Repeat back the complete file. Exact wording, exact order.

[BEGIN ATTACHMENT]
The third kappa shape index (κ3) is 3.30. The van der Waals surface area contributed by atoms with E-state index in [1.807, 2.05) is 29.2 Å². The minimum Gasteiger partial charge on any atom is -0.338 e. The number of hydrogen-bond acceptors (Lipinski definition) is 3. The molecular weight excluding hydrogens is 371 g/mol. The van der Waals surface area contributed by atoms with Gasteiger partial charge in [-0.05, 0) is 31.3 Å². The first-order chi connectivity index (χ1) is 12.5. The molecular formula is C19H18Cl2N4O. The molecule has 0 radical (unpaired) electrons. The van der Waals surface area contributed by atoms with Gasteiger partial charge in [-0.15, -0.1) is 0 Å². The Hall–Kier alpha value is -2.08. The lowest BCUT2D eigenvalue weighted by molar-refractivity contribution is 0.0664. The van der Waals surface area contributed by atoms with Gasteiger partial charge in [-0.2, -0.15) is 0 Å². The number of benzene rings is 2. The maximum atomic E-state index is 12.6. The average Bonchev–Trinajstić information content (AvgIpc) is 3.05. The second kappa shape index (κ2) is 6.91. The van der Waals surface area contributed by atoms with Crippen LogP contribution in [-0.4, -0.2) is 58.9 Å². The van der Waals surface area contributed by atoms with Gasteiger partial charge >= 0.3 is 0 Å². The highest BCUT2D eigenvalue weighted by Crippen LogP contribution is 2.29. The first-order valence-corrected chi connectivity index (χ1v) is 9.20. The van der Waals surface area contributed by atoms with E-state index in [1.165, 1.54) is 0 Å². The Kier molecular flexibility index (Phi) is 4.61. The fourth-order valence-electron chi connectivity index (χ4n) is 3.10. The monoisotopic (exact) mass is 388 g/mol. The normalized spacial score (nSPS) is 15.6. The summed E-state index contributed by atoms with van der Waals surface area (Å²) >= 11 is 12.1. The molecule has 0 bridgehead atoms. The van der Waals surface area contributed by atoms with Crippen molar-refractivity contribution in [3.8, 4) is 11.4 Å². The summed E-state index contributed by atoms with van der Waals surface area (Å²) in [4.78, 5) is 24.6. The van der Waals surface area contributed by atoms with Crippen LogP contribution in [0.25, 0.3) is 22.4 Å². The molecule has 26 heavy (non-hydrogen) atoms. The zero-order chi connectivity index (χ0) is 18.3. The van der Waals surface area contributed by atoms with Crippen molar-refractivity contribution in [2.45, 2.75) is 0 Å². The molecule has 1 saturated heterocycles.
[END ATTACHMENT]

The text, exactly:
The third kappa shape index (κ3) is 3.30. The van der Waals surface area contributed by atoms with E-state index in [1.807, 2.05) is 29.2 Å². The minimum Gasteiger partial charge on any atom is -0.338 e. The number of hydrogen-bond acceptors (Lipinski definition) is 3. The molecular weight excluding hydrogens is 371 g/mol. The van der Waals surface area contributed by atoms with Gasteiger partial charge in [-0.05, 0) is 31.3 Å². The first-order chi connectivity index (χ1) is 12.5. The molecular formula is C19H18Cl2N4O. The molecule has 0 radical (unpaired) electrons. The van der Waals surface area contributed by atoms with Gasteiger partial charge in [-0.15, -0.1) is 0 Å². The Hall–Kier alpha value is -2.08. The lowest BCUT2D eigenvalue weighted by molar-refractivity contribution is 0.0664. The van der Waals surface area contributed by atoms with Gasteiger partial charge in [-0.2, -0.15) is 0 Å². The number of benzene rings is 2. The maximum atomic E-state index is 12.6. The average Bonchev–Trinajstić information content (AvgIpc) is 3.05. The second kappa shape index (κ2) is 6.91. The van der Waals surface area contributed by atoms with Crippen LogP contribution in [-0.4, -0.2) is 58.9 Å². The van der Waals surface area contributed by atoms with Gasteiger partial charge >= 0.3 is 0 Å². The highest BCUT2D eigenvalue weighted by Crippen LogP contribution is 2.29. The first-order valence-corrected chi connectivity index (χ1v) is 9.20. The van der Waals surface area contributed by atoms with E-state index in [1.165, 1.54) is 0 Å². The Kier molecular flexibility index (Phi) is 4.61. The fourth-order valence-electron chi connectivity index (χ4n) is 3.10. The monoisotopic (exact) mass is 388 g/mol. The normalized spacial score (nSPS) is 15.6. The summed E-state index contributed by atoms with van der Waals surface area (Å²) >= 11 is 12.1. The molecule has 0 bridgehead atoms. The van der Waals surface area contributed by atoms with Crippen molar-refractivity contribution in [3.8, 4) is 11.4 Å². The summed E-state index contributed by atoms with van der Waals surface area (Å²) in [4.78, 5) is 24.6. The van der Waals surface area contributed by atoms with Crippen LogP contribution in [0.25, 0.3) is 22.4 Å². The molecule has 26 heavy (non-hydrogen) atoms. The zero-order chi connectivity index (χ0) is 18.3. The van der Waals surface area contributed by atoms with Crippen molar-refractivity contribution in [2.45, 2.75) is 0 Å². The molecule has 1 saturated heterocycles.